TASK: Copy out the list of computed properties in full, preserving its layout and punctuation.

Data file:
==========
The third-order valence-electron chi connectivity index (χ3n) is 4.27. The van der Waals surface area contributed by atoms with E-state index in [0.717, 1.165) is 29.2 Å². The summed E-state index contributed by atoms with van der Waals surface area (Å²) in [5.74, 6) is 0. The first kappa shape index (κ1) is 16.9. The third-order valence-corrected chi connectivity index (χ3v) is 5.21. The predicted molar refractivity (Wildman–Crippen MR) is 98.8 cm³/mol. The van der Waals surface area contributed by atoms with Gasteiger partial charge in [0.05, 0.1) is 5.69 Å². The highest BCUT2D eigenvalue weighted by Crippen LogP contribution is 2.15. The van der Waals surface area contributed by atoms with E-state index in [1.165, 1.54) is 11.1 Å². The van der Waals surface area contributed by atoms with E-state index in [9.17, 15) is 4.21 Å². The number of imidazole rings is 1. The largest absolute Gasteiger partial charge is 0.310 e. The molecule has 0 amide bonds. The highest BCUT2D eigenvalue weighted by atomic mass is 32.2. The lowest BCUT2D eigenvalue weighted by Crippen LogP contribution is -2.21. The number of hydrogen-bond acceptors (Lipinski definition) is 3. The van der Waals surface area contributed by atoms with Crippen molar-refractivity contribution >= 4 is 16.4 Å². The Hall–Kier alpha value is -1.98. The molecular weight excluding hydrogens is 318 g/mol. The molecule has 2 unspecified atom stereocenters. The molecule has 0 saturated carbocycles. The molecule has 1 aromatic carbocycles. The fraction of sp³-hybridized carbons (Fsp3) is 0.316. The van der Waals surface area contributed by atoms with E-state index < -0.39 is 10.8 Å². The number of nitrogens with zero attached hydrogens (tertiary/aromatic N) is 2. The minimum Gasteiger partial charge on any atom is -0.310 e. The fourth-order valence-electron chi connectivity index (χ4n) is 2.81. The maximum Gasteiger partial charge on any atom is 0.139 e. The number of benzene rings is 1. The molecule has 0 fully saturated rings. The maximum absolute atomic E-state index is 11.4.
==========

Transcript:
The third-order valence-electron chi connectivity index (χ3n) is 4.27. The van der Waals surface area contributed by atoms with E-state index in [0.717, 1.165) is 29.2 Å². The summed E-state index contributed by atoms with van der Waals surface area (Å²) in [5.74, 6) is 0. The first kappa shape index (κ1) is 16.9. The third-order valence-corrected chi connectivity index (χ3v) is 5.21. The predicted molar refractivity (Wildman–Crippen MR) is 98.8 cm³/mol. The van der Waals surface area contributed by atoms with Gasteiger partial charge in [0.05, 0.1) is 5.69 Å². The highest BCUT2D eigenvalue weighted by Crippen LogP contribution is 2.15. The van der Waals surface area contributed by atoms with E-state index in [1.165, 1.54) is 11.1 Å². The van der Waals surface area contributed by atoms with E-state index in [9.17, 15) is 4.21 Å². The number of imidazole rings is 1. The largest absolute Gasteiger partial charge is 0.310 e. The molecule has 0 amide bonds. The highest BCUT2D eigenvalue weighted by atomic mass is 32.2. The lowest BCUT2D eigenvalue weighted by Crippen LogP contribution is -2.21. The number of hydrogen-bond acceptors (Lipinski definition) is 3. The van der Waals surface area contributed by atoms with Crippen molar-refractivity contribution >= 4 is 16.4 Å². The Hall–Kier alpha value is -1.98. The molecular weight excluding hydrogens is 318 g/mol. The molecule has 2 unspecified atom stereocenters. The molecule has 0 saturated carbocycles. The molecule has 1 aromatic carbocycles. The fraction of sp³-hybridized carbons (Fsp3) is 0.316. The van der Waals surface area contributed by atoms with E-state index < -0.39 is 10.8 Å². The number of nitrogens with zero attached hydrogens (tertiary/aromatic N) is 2. The minimum Gasteiger partial charge on any atom is -0.310 e. The fourth-order valence-electron chi connectivity index (χ4n) is 2.81. The maximum Gasteiger partial charge on any atom is 0.139 e. The number of benzene rings is 1. The molecule has 0 fully saturated rings. The maximum absolute atomic E-state index is 11.4.